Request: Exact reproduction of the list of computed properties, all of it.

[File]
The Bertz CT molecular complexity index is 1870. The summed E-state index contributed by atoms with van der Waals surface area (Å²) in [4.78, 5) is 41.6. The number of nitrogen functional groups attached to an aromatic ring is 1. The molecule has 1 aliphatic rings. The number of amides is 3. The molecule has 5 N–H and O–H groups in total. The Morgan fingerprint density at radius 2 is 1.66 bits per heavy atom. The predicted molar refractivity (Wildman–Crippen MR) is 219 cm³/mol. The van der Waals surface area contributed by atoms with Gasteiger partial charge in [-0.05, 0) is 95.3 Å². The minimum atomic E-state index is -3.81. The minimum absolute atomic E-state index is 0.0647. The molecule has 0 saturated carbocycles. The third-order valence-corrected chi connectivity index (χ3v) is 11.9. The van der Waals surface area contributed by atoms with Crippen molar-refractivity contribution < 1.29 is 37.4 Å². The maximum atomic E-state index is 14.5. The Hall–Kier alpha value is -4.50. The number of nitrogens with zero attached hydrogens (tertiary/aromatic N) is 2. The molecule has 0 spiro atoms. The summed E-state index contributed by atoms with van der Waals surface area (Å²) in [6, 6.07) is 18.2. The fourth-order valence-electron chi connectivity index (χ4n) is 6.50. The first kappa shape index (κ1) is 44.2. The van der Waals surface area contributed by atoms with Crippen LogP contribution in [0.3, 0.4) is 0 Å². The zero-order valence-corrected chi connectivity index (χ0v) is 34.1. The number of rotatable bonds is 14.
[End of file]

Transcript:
The Bertz CT molecular complexity index is 1870. The summed E-state index contributed by atoms with van der Waals surface area (Å²) in [4.78, 5) is 41.6. The number of nitrogen functional groups attached to an aromatic ring is 1. The molecule has 1 aliphatic rings. The number of amides is 3. The molecule has 5 N–H and O–H groups in total. The Morgan fingerprint density at radius 2 is 1.66 bits per heavy atom. The predicted molar refractivity (Wildman–Crippen MR) is 219 cm³/mol. The van der Waals surface area contributed by atoms with Gasteiger partial charge in [-0.05, 0) is 95.3 Å². The minimum atomic E-state index is -3.81. The minimum absolute atomic E-state index is 0.0647. The molecule has 0 saturated carbocycles. The third-order valence-corrected chi connectivity index (χ3v) is 11.9. The van der Waals surface area contributed by atoms with Crippen molar-refractivity contribution < 1.29 is 37.4 Å². The maximum atomic E-state index is 14.5. The Hall–Kier alpha value is -4.50. The number of nitrogens with zero attached hydrogens (tertiary/aromatic N) is 2. The molecule has 0 spiro atoms. The summed E-state index contributed by atoms with van der Waals surface area (Å²) in [6, 6.07) is 18.2. The fourth-order valence-electron chi connectivity index (χ4n) is 6.50. The first kappa shape index (κ1) is 44.2. The van der Waals surface area contributed by atoms with Crippen LogP contribution in [0.3, 0.4) is 0 Å². The zero-order valence-corrected chi connectivity index (χ0v) is 34.1. The number of rotatable bonds is 14.